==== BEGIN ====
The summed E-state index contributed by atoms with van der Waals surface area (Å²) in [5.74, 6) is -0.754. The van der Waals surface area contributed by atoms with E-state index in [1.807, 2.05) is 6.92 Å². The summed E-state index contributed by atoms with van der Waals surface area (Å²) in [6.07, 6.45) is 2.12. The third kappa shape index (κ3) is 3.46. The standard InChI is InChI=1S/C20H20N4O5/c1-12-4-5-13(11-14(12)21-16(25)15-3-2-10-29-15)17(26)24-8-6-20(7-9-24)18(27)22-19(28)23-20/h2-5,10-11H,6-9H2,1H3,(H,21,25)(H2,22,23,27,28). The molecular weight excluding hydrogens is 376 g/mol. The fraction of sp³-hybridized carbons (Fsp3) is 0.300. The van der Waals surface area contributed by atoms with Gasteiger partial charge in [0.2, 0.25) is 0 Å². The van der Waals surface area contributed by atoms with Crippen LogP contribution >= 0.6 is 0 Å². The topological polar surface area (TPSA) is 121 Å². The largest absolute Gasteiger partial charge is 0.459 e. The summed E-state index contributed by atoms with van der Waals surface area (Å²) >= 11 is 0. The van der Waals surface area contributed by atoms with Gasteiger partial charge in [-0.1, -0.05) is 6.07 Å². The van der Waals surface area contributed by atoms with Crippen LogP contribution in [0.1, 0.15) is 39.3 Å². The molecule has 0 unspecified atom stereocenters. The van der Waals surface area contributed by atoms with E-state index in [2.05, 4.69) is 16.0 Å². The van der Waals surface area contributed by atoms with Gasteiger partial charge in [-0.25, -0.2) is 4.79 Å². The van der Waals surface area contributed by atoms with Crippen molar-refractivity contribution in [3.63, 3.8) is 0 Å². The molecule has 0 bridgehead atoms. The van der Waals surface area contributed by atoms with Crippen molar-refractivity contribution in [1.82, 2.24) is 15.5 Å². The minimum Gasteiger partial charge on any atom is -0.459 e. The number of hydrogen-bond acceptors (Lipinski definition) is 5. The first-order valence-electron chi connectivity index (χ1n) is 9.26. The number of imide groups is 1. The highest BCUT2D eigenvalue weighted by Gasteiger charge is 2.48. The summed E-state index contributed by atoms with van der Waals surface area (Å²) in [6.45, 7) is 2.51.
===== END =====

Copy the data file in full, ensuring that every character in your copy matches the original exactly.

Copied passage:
The summed E-state index contributed by atoms with van der Waals surface area (Å²) in [5.74, 6) is -0.754. The van der Waals surface area contributed by atoms with E-state index in [1.807, 2.05) is 6.92 Å². The summed E-state index contributed by atoms with van der Waals surface area (Å²) in [6.07, 6.45) is 2.12. The third kappa shape index (κ3) is 3.46. The standard InChI is InChI=1S/C20H20N4O5/c1-12-4-5-13(11-14(12)21-16(25)15-3-2-10-29-15)17(26)24-8-6-20(7-9-24)18(27)22-19(28)23-20/h2-5,10-11H,6-9H2,1H3,(H,21,25)(H2,22,23,27,28). The molecular weight excluding hydrogens is 376 g/mol. The fraction of sp³-hybridized carbons (Fsp3) is 0.300. The van der Waals surface area contributed by atoms with Gasteiger partial charge in [0.2, 0.25) is 0 Å². The van der Waals surface area contributed by atoms with Crippen LogP contribution >= 0.6 is 0 Å². The topological polar surface area (TPSA) is 121 Å². The largest absolute Gasteiger partial charge is 0.459 e. The summed E-state index contributed by atoms with van der Waals surface area (Å²) >= 11 is 0. The van der Waals surface area contributed by atoms with Gasteiger partial charge in [-0.1, -0.05) is 6.07 Å². The van der Waals surface area contributed by atoms with Crippen LogP contribution in [0.1, 0.15) is 39.3 Å². The molecule has 0 unspecified atom stereocenters. The van der Waals surface area contributed by atoms with E-state index in [2.05, 4.69) is 16.0 Å². The van der Waals surface area contributed by atoms with Gasteiger partial charge in [-0.25, -0.2) is 4.79 Å². The van der Waals surface area contributed by atoms with Crippen molar-refractivity contribution in [3.63, 3.8) is 0 Å². The molecule has 0 bridgehead atoms. The van der Waals surface area contributed by atoms with Crippen molar-refractivity contribution in [1.82, 2.24) is 15.5 Å². The minimum Gasteiger partial charge on any atom is -0.459 e. The number of hydrogen-bond acceptors (Lipinski definition) is 5. The first-order valence-electron chi connectivity index (χ1n) is 9.26. The number of imide groups is 1. The highest BCUT2D eigenvalue weighted by Gasteiger charge is 2.48. The summed E-state index contributed by atoms with van der Waals surface area (Å²) in [6.45, 7) is 2.51.